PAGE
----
Astrophotography is one of the most immediate ways we as humans can engage with the cosmos. Taking photos allows us momentarily to escape from our terrestrial confines. If properly equipped, anyone can explore the cosmos. As technologies have improved and become more accessible, it has become easier to pursue astrophotography as a hobby. To learn more about astrophotography, we spoke to Greg Redfern, an avid astrophotographer who has been taking pictures of the skies and has written two books on the subject. He explained his passion for “astropics”, the process of writing his books, and tips for others interested in astrophotography.
Why are you passionate about astrophotography?
When you take an astropic, you are capturing a moment in time that will never be repeated in your life or that of the universe. It is singularly unique for all time. That is powerful. Also, the beauty in the image and the science required to obtain it are, quite simply, amazing. More than 50 years after taking my first astropic, which was of the Moon in a six-inch Newtonian reflector from Edmund Scientific and using film, I still cherish each image I obtain. I always do a “first look” at images after an astropic session to see what I got. Doing so is so exciting, like opening a surprise package that you have no idea what it contains. I view each image to see if it is worth keeping for further processing using what I call my “astrophotographer’s eye”, a skill developed over time to know what to keep and what to delete. In my book, I show readers that they shouldn’t give up on images too soon as processing can bring them back from being “dead on arrival” to pretty impressive. Whether I am in “camera only” or “camera and telescope” mode for an astropic imaging session, I am preparing to become one with the sky – be it day or night. Doing so brings such an inward peace and palpable excitement, knowing that I will be capturing photons from the Solar System, the Milky Way, or a distant deep sky object.
Why have you written books explaining how to do astrophotography?
I love to write and lecture about astronomy and space and I have been fortunate to be able to do so in multiple venues. Since 1980, I have written newspaper columns, feature articles for Sky and Telescope and other magazines, been active on social media, appeared on TV and radio, and taught astronomy. In 2003, I became a NASA JPL Solar System Ambassador and in 2006 the space reporter for WTOP.com. I started giving presentations on cruise ships and at Shenandoah National Park in 2013.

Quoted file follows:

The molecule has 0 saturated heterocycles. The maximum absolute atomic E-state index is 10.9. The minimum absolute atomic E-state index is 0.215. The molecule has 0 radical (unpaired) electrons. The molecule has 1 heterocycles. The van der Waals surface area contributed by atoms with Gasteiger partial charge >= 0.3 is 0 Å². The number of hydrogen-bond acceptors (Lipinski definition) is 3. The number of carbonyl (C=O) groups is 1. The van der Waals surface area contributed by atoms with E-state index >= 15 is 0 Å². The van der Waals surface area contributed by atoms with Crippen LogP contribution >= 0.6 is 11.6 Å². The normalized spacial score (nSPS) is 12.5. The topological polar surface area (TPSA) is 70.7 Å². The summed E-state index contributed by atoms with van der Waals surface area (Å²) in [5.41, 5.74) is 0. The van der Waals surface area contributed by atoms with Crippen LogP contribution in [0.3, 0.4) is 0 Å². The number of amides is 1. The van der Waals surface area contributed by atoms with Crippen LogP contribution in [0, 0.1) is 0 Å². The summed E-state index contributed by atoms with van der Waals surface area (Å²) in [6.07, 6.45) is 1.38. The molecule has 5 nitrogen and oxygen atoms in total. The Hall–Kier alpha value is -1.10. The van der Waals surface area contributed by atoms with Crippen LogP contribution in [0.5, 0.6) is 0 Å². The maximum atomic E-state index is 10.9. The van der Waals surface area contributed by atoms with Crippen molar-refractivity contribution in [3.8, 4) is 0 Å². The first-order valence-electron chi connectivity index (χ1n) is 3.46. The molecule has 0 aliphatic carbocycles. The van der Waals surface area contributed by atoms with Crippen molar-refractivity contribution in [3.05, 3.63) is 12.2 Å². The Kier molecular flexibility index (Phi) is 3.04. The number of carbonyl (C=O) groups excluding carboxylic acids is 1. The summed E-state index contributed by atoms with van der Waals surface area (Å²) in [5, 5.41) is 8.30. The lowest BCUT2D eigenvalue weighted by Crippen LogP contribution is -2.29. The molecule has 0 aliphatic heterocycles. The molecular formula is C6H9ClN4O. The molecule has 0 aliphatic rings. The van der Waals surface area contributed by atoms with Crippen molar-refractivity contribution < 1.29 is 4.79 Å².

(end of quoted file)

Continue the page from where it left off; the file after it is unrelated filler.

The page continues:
I got the idea for my first book after I had successfully taken astropics at sea aboard cruise ships. At an astronomical conference, a good friend of mine suggested that I contact Springer Astronomy about my book idea. I did, and they wrote back that astrophotography couldn’t be done at sea. I responded with astropics I had taken. Next thing you know, I had a contract and a year later Cruise Ship Astronomy and Astrophotography was published in 2018 as part of Springer Astronomy’s Patrick Moore Practical Astronomy Series. This is the first book ever published on the subject. My editors contacted me in 2019 about doing an astrophotography book for beginners, and in October 2020 Astrophotography Is Easy! Basics For Beginners was published, again as part of Springer Astronomy’s Patrick Moore Practical Astronomy Series. To be honest, it is still incredible to me to have written two books for a mainstream and prestigious astronomy publishing company. My hope is that others learn from these books to start their astrophotography pursuits on sea and land.
What is something not commonly understood about astrophotography?
Here it is in a nutshell: anyone can take astropics……anyone. You do not have to be an astronomer or have fancy cameras and telescopes. Today’s smartphones can take excellent and stunning astropics in “camera only” and “camera and telescope” modes. As I say in both my books, all you need to take astropics is the sky and a camera… that’s it. Now, how good they turn out will, of course, depend on the camera, the sky, and your skill. That is where my two books come into play. They provide you with information on what you need to know about cameras, lenses, telescopes, mounts, imaging methods, the sky, and most importantly, yourself.
Getting what I call the “astrophotography bug” is something that happens to everyone who undertakes the pursuit of photons from the universe. In all likelihood, this becomes a lifelong “affliction”. It can lead to wanting to take more astropics, getting bigger and better astrophotography gear, frustration with clouds and other sky conditions, and a never-ending quest for getting better astropics. I also discuss “Astrophotography Ethics” in my books and provide “Astrophotography Rules to Live By”. The ethics concerns how one’s astropics must never be presented without full disclosure regarding use of special techniques such as adding color or multiple images to an astropic. Redfern’s Rules draws upon my own hard knocks, mistakes, and accumulated experience to help newcomers avoid problems. Rule #1 is always read the user’s manual. The majority of people I encounter have not read the user’s manual for their camera! Good luck getting good astropics without having done so – frustration is in your astropic future!